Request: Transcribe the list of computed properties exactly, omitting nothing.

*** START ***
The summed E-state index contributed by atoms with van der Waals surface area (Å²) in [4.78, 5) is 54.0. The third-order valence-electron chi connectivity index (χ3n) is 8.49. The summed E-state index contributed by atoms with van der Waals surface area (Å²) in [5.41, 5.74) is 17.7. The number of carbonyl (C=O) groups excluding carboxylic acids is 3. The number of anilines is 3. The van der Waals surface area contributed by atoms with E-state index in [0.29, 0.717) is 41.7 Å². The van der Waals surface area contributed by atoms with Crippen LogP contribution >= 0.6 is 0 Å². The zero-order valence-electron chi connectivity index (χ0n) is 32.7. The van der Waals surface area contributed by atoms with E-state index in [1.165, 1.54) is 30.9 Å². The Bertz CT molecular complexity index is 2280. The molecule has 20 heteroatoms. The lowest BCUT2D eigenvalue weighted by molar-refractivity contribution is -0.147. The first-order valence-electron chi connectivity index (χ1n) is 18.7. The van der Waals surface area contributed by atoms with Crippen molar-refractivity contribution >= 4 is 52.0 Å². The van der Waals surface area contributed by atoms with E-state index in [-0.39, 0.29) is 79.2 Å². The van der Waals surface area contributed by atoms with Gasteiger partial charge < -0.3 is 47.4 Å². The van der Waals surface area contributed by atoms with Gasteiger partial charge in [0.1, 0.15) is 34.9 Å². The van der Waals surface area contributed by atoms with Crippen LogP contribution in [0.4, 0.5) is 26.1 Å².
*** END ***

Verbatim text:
The summed E-state index contributed by atoms with van der Waals surface area (Å²) in [4.78, 5) is 54.0. The third-order valence-electron chi connectivity index (χ3n) is 8.49. The summed E-state index contributed by atoms with van der Waals surface area (Å²) in [5.41, 5.74) is 17.7. The number of carbonyl (C=O) groups excluding carboxylic acids is 3. The number of anilines is 3. The van der Waals surface area contributed by atoms with E-state index in [0.29, 0.717) is 41.7 Å². The van der Waals surface area contributed by atoms with Crippen LogP contribution >= 0.6 is 0 Å². The zero-order valence-electron chi connectivity index (χ0n) is 32.7. The van der Waals surface area contributed by atoms with E-state index in [1.165, 1.54) is 30.9 Å². The Bertz CT molecular complexity index is 2280. The molecule has 20 heteroatoms. The lowest BCUT2D eigenvalue weighted by molar-refractivity contribution is -0.147. The first-order valence-electron chi connectivity index (χ1n) is 18.7. The van der Waals surface area contributed by atoms with Crippen molar-refractivity contribution >= 4 is 52.0 Å². The van der Waals surface area contributed by atoms with E-state index in [-0.39, 0.29) is 79.2 Å². The van der Waals surface area contributed by atoms with Gasteiger partial charge < -0.3 is 47.4 Å². The van der Waals surface area contributed by atoms with Gasteiger partial charge in [0.1, 0.15) is 34.9 Å². The van der Waals surface area contributed by atoms with Crippen LogP contribution in [0.4, 0.5) is 26.1 Å².